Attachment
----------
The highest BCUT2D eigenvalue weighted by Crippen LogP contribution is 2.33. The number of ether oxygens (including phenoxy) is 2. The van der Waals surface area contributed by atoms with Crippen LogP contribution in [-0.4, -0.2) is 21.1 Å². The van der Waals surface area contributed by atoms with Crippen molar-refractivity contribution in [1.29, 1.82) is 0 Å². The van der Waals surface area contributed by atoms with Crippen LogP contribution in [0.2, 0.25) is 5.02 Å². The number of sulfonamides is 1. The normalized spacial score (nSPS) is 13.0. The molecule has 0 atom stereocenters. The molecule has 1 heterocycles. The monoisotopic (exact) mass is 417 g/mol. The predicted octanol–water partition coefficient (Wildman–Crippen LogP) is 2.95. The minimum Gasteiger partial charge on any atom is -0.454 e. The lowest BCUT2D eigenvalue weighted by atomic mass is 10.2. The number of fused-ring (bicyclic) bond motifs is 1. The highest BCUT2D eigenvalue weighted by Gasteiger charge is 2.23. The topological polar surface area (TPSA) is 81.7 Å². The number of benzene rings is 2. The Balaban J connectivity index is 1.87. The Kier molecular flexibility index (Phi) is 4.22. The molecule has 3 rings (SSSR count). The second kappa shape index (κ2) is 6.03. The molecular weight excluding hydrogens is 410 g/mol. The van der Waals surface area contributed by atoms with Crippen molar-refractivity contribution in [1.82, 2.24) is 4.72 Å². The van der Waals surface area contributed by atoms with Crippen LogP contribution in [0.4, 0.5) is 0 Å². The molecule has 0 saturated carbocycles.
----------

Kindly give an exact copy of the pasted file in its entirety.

The highest BCUT2D eigenvalue weighted by Crippen LogP contribution is 2.33. The number of ether oxygens (including phenoxy) is 2. The van der Waals surface area contributed by atoms with Crippen LogP contribution in [-0.4, -0.2) is 21.1 Å². The van der Waals surface area contributed by atoms with Crippen molar-refractivity contribution in [1.29, 1.82) is 0 Å². The van der Waals surface area contributed by atoms with Crippen LogP contribution in [0.2, 0.25) is 5.02 Å². The number of sulfonamides is 1. The normalized spacial score (nSPS) is 13.0. The molecule has 0 atom stereocenters. The molecule has 1 heterocycles. The monoisotopic (exact) mass is 417 g/mol. The predicted octanol–water partition coefficient (Wildman–Crippen LogP) is 2.95. The minimum Gasteiger partial charge on any atom is -0.454 e. The lowest BCUT2D eigenvalue weighted by atomic mass is 10.2. The number of fused-ring (bicyclic) bond motifs is 1. The highest BCUT2D eigenvalue weighted by Gasteiger charge is 2.23. The topological polar surface area (TPSA) is 81.7 Å². The number of benzene rings is 2. The Balaban J connectivity index is 1.87. The Kier molecular flexibility index (Phi) is 4.22. The molecule has 3 rings (SSSR count). The second kappa shape index (κ2) is 6.03. The molecular weight excluding hydrogens is 410 g/mol. The van der Waals surface area contributed by atoms with Crippen molar-refractivity contribution in [1.82, 2.24) is 4.72 Å². The van der Waals surface area contributed by atoms with Crippen LogP contribution in [0.4, 0.5) is 0 Å². The molecule has 0 saturated carbocycles.